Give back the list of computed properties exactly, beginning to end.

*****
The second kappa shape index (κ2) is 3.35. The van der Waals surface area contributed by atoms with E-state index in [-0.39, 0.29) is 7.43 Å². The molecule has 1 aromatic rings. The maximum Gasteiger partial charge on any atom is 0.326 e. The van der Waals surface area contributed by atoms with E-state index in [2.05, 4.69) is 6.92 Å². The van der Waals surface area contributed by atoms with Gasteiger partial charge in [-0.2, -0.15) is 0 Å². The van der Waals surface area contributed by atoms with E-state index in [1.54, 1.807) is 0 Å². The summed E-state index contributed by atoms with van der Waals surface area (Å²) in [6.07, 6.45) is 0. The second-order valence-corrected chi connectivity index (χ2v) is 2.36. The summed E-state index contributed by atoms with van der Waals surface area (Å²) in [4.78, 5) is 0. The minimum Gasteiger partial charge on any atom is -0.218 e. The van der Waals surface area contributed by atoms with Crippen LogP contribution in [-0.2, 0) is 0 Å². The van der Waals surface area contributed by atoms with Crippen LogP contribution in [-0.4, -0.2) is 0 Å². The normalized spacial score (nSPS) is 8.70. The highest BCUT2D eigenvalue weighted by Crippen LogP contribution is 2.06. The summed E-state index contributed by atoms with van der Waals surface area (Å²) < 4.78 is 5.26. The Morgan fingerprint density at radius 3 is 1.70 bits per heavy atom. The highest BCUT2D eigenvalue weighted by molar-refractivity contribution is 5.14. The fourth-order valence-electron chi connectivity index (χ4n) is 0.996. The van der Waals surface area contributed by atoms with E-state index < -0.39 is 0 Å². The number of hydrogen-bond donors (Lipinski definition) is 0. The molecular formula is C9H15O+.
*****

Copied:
The second kappa shape index (κ2) is 3.35. The van der Waals surface area contributed by atoms with E-state index in [-0.39, 0.29) is 7.43 Å². The molecule has 1 aromatic rings. The maximum Gasteiger partial charge on any atom is 0.326 e. The van der Waals surface area contributed by atoms with E-state index in [2.05, 4.69) is 6.92 Å². The van der Waals surface area contributed by atoms with Gasteiger partial charge in [-0.2, -0.15) is 0 Å². The van der Waals surface area contributed by atoms with E-state index in [1.54, 1.807) is 0 Å². The summed E-state index contributed by atoms with van der Waals surface area (Å²) in [6.07, 6.45) is 0. The second-order valence-corrected chi connectivity index (χ2v) is 2.36. The summed E-state index contributed by atoms with van der Waals surface area (Å²) in [4.78, 5) is 0. The minimum Gasteiger partial charge on any atom is -0.218 e. The van der Waals surface area contributed by atoms with Crippen LogP contribution in [-0.2, 0) is 0 Å². The van der Waals surface area contributed by atoms with Crippen LogP contribution in [-0.4, -0.2) is 0 Å². The normalized spacial score (nSPS) is 8.70. The highest BCUT2D eigenvalue weighted by Crippen LogP contribution is 2.06. The summed E-state index contributed by atoms with van der Waals surface area (Å²) < 4.78 is 5.26. The Morgan fingerprint density at radius 3 is 1.70 bits per heavy atom. The highest BCUT2D eigenvalue weighted by molar-refractivity contribution is 5.14. The fourth-order valence-electron chi connectivity index (χ4n) is 0.996. The van der Waals surface area contributed by atoms with E-state index < -0.39 is 0 Å². The number of hydrogen-bond donors (Lipinski definition) is 0. The molecular formula is C9H15O+.